Public Art Committee board member Trulee Jameson is upset that her board has no control over a concept being shaped for a $55,000 interactive public-art project the committee approved in August.
At its Nov. 9 quarterly meeting, Jameson made it known that although the board already approved a project for nine bronze sculptures to be placed along Main Street, she wants the committee to also have approval of the concept that goes along with the sculptures.
The art project, which would be owned by the city, could mimic a popular art project concept in downtown Greenville, S.C., called “Mice on Main,” which allows adults and children to walk the streets of downtown and find sculptures of mice in unique places.
Public-art coordinator Virginia Hoffman and senior planner Dr. Clifford Smith said this project, which is expected to take a year to formulate and complete, will have a Sarasota theme to it.
But that information, Jameson said, is not enough.
“As a committee, I think we should have approval or disapproval of the concepts being planned for the nine sculptures,” Jameson said. “We could be told the concept is anything. It could be nine sculptures of sailors kissing nurses. We should be approving this concept.”
Committee member George Haborak agreed.
“If we are moving ahead with a $55,000 project and whatever the steering committee comes up with we have to live with, I have a problem with that,” Haborak said. “We are giving them money, and we don’t even know what the concept is.”
Smith and Hoffman, however, disagreed.
Smith said that the project is further being developed by a steering committee that includes local business and organizations to come up with a Sarasota theme. Local art students are also being asked to offer suggestions and concepts for the project.
“Your purview was with the sculptures,” Smith said. “Your purview is not the story, illustrations or characters.”
Hoffman agreed, but told the committee it will still have a chance to review the concept once it’s finished.
“Rather than being too concerned about worrying if you are a part of this, you are a part of this because by the time we get to a call of artists, most of this will be worked out and there may be more for you to review,” said Hoffman, who said the sculptures are a small part of the project.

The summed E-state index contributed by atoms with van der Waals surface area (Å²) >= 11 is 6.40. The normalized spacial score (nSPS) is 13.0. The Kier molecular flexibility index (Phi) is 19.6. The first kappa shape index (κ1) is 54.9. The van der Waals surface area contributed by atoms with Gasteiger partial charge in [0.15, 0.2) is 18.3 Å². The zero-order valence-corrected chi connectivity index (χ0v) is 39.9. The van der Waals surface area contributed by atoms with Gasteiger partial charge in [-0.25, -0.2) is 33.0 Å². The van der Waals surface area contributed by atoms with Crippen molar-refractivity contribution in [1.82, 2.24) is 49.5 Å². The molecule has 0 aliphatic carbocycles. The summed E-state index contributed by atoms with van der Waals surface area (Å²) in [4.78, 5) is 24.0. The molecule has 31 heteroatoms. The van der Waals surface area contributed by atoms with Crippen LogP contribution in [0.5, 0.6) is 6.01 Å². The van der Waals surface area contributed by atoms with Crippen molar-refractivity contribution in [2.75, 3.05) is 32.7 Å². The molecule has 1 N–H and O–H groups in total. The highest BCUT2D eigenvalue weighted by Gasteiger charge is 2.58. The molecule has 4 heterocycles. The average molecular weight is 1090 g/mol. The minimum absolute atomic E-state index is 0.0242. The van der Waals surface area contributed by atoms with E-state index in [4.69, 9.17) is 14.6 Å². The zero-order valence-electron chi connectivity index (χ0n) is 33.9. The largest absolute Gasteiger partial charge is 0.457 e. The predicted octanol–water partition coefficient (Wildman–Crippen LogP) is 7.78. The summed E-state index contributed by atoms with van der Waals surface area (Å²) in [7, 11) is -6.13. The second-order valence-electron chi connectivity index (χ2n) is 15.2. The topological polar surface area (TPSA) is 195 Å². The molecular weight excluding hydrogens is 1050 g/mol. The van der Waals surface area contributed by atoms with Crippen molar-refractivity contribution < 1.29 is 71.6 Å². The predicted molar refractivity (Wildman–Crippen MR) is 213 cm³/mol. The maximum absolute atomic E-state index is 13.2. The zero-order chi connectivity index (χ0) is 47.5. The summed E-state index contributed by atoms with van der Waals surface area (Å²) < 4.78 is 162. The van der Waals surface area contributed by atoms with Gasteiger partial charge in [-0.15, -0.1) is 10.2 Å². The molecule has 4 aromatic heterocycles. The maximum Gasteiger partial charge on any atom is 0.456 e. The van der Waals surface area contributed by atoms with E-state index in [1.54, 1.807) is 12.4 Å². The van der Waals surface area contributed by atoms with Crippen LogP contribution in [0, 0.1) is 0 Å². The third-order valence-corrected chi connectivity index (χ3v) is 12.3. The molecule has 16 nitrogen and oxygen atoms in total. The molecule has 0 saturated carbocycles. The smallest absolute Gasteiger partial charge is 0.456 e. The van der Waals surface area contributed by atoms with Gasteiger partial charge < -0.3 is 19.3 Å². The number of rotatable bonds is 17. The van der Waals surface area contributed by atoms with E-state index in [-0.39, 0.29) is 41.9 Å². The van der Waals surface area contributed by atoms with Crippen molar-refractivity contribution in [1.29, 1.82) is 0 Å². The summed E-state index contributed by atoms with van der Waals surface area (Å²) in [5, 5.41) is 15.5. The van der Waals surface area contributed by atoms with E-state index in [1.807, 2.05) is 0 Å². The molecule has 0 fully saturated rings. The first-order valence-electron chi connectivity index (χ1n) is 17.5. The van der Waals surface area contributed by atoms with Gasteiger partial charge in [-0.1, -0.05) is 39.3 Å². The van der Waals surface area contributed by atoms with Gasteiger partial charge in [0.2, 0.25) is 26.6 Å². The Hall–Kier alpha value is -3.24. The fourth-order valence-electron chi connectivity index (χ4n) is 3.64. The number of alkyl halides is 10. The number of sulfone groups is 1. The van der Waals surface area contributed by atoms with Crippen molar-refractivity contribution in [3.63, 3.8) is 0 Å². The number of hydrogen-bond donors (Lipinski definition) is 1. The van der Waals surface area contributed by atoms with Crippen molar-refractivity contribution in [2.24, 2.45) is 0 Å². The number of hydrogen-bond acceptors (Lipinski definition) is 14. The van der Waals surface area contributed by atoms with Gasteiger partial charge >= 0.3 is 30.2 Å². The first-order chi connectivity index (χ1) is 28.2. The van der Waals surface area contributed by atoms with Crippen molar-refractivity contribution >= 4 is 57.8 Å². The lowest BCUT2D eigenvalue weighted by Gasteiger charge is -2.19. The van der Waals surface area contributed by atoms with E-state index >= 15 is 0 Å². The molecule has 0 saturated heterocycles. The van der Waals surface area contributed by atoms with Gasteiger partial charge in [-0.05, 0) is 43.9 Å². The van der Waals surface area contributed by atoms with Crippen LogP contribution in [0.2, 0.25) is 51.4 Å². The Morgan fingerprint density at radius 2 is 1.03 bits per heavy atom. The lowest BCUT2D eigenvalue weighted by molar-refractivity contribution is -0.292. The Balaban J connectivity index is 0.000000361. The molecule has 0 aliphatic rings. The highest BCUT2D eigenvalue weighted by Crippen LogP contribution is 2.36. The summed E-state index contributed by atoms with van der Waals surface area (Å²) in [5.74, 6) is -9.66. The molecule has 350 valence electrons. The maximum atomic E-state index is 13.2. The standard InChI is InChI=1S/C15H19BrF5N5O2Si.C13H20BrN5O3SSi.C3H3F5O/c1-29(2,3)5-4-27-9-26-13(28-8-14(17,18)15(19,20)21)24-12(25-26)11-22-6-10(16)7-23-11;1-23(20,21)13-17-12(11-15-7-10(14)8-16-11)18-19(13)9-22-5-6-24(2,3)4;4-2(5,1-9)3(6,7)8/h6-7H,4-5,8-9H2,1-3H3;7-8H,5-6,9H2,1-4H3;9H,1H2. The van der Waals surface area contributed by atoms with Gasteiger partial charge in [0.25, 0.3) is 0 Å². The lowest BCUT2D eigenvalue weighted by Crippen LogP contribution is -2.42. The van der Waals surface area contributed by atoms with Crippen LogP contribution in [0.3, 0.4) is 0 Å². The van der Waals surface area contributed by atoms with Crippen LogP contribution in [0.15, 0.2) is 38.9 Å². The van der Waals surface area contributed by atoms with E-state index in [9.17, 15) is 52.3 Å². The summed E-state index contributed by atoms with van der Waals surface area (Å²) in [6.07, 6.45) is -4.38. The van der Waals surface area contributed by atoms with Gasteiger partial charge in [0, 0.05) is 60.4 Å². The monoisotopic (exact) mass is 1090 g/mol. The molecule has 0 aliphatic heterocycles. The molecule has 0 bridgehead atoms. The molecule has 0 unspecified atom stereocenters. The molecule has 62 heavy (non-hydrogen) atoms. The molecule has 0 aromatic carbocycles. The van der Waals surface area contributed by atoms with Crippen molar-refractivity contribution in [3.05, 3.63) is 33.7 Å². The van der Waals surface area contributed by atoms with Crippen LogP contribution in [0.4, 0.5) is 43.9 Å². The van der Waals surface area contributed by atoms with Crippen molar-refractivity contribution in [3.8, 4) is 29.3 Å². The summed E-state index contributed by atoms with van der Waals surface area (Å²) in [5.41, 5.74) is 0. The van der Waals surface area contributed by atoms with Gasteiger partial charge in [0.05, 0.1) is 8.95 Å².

Jameson, however, said that’s exactly where her concern lies.
“My concern is we are stuck no matter what fabulous concept and multiple layer is presented for this project,” Jameson said. “We are stuck with static bronze sculptures hidden somewhere on Main Street.”
The back-and-forth discussion continued for almost a half-hour and but was not resolved.
Hoffman, however, promised to keep the board apprised of the project.
“I am sure every partner wants the board’s input on the creative side of this,” Hoffman said.
After the meeting, Hoffman said that there’s still an opportunity for the committee to provide public input on the project.
“They can make a recommendation once this project is presented,” Hoffman said. “It will be presented to them.”
The discussion highlighted a growing concern among board members that their committee’s role is being diminished.
Earlier in the meeting, Haborak requested a future meeting with Sarasota city commissioners to discuss the city’s public art policy and the role of the committee moving forward. The art committee will also hold a public workshop in December to vet its issues and the board’s role moving forward.
Currently 0 Responses
24 "Smart, Sassy, Strong & Classy!" Women's Gala & Speed Networking Event
10:00 am - 2:00 pm
24 Sarasota Memorial HealthSquare
10:00 am - 11:00 am
24 Sunsets at Selby
5:30 pm - 9:00 pm
25 Mindful Practice
Can you dig it?
Third- and fourth-grade students of Temple Beth Sholom had a chance to brush up on their paleontology skills last week while digging for faux dinosaur bones.
Sound of scholars
Local students Caleb Upton and Matthew Vaadi received some help for their upcoming studies to the tune of $1,000 each from the Sarasota Chorus of the Keys. The scholarships were made possible through the Sheridan E. Brown Memorial Scholarship Fund. Both students plan to use the funds toward a career in music.
High Five Moments of the Week
The top five sports moments of the week.